They’ll Come for Your Big Game Species Next: a 2-Year-Old Warning Coming True

In 2016 CAES Board Member Val Cecama-Hogsett Warned That Big Game Species Would be the “next” Targets of the Livestock Industry.

©CAES2018

Image result for Mountain goat and Bighorn Sheep
Bighorn Sheep, public domain photo

 

 

It seems by this article “Grand Teton plan would trap or kill goats to help bighorns
by Mead Gruver at the Associated Press on December 04, 2018 that mountain goats are now facing a grim fate because they are the new scapegoats for the livestock industry and the habitat damage and loss for bighorn sheep.

The article states that “The problem, according to the park, is Grand Teton’s 100 or so mountain goats threaten a herd of about 80 bighorn sheep.” The park is approximately 310,000 acres, 485 square miles, hardly too small of a space for less than 200 animals.

As with our wild horses who are blamed for damage done by commercial livestock, these mountain goats will be the next victims of corporate greed.

24690840220_bdd4c8e8d0_b
Photo Courtesy of the National Park Service

The Excuses

From the article you can see the story being built:

1. “The thriving goats spread disease and compete with the bighorns for food.”
However the article lightly glosses over a much more serious threat to bighorn sheep in the United States: “Pneumonia, which also can be carried by herds of domestic sheep in the backcountry, is an especially severe threat for bighorn sheep populations in Wyoming and elsewhere.”
 
2. “Mountain goats and bighorn sheep are both native to the Rocky Mountain region. Grand Teton’s mountain goats aren’t native to the park, however. They descended from mountain goats introduced southwest of the park in the 1960s and 1970s.”

So, native, but not native because they have migrated, or were a native species of this country moved for hunting and have naturally adapted? Were they ever there? YES, they were and they are not a different species that was historically found there.

This is again the similar argument made against our wild horses. They are native to North American, but if they went extinct for a short period at the end of the Pleistocene Era, and ones that had moved to Europe via the Bering Land Bridge were then brought back to this continent…does that mean they lose their native species?
 
3. “The goats are reproducing rapidly. Now might be the best time to reduce or eliminate the animals before they’re too numerous to bring under control, according to the Park Service.”

Ah yes, the very familiar ‘breeding like rabbits’ theory to create a myth of overpopulation. What the article does not discuss, which is the same thing we see when the livestock industry screams 60, 70, 80 thousands of wild horses (There has NEVER been an actual census done), is the number of livestock that depend on the habitat, of effect the species of concern.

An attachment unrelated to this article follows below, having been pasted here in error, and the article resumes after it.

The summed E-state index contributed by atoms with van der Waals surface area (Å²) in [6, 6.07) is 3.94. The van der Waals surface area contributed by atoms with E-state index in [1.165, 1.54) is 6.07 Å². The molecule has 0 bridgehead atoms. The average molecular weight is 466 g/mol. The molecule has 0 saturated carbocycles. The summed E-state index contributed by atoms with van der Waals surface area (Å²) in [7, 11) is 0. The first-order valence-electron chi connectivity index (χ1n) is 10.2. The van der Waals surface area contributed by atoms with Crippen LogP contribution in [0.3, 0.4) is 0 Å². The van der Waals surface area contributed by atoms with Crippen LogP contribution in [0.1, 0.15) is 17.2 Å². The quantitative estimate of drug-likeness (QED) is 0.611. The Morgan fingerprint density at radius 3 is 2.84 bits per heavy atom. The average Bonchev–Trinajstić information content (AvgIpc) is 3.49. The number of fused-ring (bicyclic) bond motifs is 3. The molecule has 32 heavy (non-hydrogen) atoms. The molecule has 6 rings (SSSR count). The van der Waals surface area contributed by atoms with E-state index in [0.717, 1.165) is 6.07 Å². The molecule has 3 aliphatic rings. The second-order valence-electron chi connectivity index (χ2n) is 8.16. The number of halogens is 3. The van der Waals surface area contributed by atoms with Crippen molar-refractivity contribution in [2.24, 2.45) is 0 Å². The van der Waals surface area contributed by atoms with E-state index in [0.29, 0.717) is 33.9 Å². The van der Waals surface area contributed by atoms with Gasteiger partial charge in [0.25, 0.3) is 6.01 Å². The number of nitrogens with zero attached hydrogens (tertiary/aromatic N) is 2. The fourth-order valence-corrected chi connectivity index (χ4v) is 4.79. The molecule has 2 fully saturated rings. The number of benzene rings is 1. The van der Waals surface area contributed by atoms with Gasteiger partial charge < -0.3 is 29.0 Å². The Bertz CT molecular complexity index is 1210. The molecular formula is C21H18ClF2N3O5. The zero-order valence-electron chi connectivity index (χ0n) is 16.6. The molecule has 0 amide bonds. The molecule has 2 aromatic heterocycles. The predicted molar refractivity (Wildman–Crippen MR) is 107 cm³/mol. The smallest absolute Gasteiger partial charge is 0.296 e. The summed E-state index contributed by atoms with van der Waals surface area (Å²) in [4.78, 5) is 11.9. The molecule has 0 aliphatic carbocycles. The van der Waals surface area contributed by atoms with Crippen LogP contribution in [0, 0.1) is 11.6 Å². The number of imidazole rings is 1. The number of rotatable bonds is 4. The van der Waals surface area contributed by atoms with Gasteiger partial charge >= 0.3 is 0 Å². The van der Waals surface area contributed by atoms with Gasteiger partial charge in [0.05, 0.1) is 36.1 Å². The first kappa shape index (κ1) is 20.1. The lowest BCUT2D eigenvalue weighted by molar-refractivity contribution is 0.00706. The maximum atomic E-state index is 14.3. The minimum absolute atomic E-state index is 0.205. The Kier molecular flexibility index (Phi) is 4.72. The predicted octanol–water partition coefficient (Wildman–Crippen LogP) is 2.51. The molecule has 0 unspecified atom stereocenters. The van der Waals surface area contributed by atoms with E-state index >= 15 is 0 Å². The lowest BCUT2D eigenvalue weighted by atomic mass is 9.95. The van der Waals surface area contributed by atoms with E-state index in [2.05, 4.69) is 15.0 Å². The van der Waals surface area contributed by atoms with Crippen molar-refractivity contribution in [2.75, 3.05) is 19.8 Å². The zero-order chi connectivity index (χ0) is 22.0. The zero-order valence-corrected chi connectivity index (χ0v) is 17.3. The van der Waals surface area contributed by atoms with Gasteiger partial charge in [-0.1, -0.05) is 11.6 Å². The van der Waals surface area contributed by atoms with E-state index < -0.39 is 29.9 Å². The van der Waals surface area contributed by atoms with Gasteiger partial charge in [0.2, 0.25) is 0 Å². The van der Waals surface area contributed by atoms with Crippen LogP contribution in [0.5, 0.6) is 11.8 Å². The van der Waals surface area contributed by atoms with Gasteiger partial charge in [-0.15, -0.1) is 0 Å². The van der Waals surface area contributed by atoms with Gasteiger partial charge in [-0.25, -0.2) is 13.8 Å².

There are 94 million livestock wandering these lands,  and the damage done to land must be wild horses, the forage eaten and needed for bighorn must have been taken by mountain goats, not because of pneumonia, the habitat loss for sage grouse is wild horses, not livestock or other corporate uses such as mining, roads etc, the destruction of apex predators, because they are a danger to humans….not because they eat corporate livestock profits.
Two years ago Val Cecama-Hogsett, a Citizens Against Equine Slaughter board member and avid wild horse advocate said she was sitting back and looking at a bigger picture. She asked herself “What happens if we can’t save them?” Speaking of the wild horses. The answer was clear to her then and she tried to reach out to other wildlife groups and hunters. She warned, “they will come after your animals next.”
 
The article seems to be a foreboding example of how the livestock industry is now pitting themselves against the hunters of the west by stating “Unfortunately, state wildlife agencies sell nonnative wildlife viewing opportunities to the public,” Ramey said. “This is not a zoo in the wilderness. It should really be for native wildlife.”
We have to wonder how far the rest of the advocates for wildlife, environment and now even the hunters will allow the livestock industry to continue to run the show, making decisions, designing studies with their bought and paid scientists, educated in corrupt universities funded by the likes of the Koch Brothers, and voted on by “collaborative” good old boy groups all behind closed doors.
The biggest problem for wild horse advocates is that we are the poor cousins of many causes who oppose the livestock industry. But Cecama-Hogsett warns, “waging war with the hunters of this country might be biting off even more than they (the livestock producers in the west) can chew. They might get a backlash they have never seen or expected”
 

 

 

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